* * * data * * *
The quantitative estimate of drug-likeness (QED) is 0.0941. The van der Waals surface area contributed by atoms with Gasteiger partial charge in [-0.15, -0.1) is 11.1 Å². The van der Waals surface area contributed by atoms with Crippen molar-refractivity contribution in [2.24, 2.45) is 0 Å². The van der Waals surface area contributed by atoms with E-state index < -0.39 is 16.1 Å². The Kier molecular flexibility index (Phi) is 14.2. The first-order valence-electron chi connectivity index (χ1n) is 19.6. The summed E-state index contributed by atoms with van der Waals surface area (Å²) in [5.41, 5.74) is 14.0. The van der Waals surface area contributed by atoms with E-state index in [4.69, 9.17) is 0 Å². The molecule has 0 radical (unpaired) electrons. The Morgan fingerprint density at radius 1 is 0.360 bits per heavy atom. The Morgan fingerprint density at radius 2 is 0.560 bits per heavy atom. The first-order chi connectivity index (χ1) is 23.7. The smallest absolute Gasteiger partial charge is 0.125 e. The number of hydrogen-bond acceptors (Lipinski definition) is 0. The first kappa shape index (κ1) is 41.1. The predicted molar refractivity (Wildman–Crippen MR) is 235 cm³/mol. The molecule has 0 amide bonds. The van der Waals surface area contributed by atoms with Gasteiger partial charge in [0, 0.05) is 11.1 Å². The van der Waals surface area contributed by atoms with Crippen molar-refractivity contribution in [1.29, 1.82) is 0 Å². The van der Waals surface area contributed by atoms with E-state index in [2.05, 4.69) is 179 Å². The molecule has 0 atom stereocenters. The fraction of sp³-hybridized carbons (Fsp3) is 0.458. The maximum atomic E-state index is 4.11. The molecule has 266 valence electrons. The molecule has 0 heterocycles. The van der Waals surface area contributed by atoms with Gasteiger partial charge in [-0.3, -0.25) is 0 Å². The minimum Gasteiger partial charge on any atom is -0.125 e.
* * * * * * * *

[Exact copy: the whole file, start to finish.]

The quantitative estimate of drug-likeness (QED) is 0.0941. The van der Waals surface area contributed by atoms with Gasteiger partial charge in [-0.15, -0.1) is 11.1 Å². The van der Waals surface area contributed by atoms with Crippen molar-refractivity contribution in [2.24, 2.45) is 0 Å². The van der Waals surface area contributed by atoms with E-state index < -0.39 is 16.1 Å². The Kier molecular flexibility index (Phi) is 14.2. The first-order valence-electron chi connectivity index (χ1n) is 19.6. The summed E-state index contributed by atoms with van der Waals surface area (Å²) in [5.41, 5.74) is 14.0. The van der Waals surface area contributed by atoms with E-state index in [4.69, 9.17) is 0 Å². The molecule has 0 radical (unpaired) electrons. The Morgan fingerprint density at radius 1 is 0.360 bits per heavy atom. The Morgan fingerprint density at radius 2 is 0.560 bits per heavy atom. The first-order chi connectivity index (χ1) is 23.7. The smallest absolute Gasteiger partial charge is 0.125 e. The number of hydrogen-bond acceptors (Lipinski definition) is 0. The first kappa shape index (κ1) is 41.1. The predicted molar refractivity (Wildman–Crippen MR) is 235 cm³/mol. The molecule has 0 amide bonds. The van der Waals surface area contributed by atoms with Gasteiger partial charge in [0, 0.05) is 11.1 Å². The van der Waals surface area contributed by atoms with Crippen molar-refractivity contribution in [1.29, 1.82) is 0 Å². The van der Waals surface area contributed by atoms with E-state index in [2.05, 4.69) is 179 Å². The molecule has 0 atom stereocenters. The fraction of sp³-hybridized carbons (Fsp3) is 0.458. The maximum atomic E-state index is 4.11. The molecule has 266 valence electrons. The molecule has 0 heterocycles. The van der Waals surface area contributed by atoms with Gasteiger partial charge in [-0.3, -0.25) is 0 Å². The minimum Gasteiger partial charge on any atom is -0.125 e.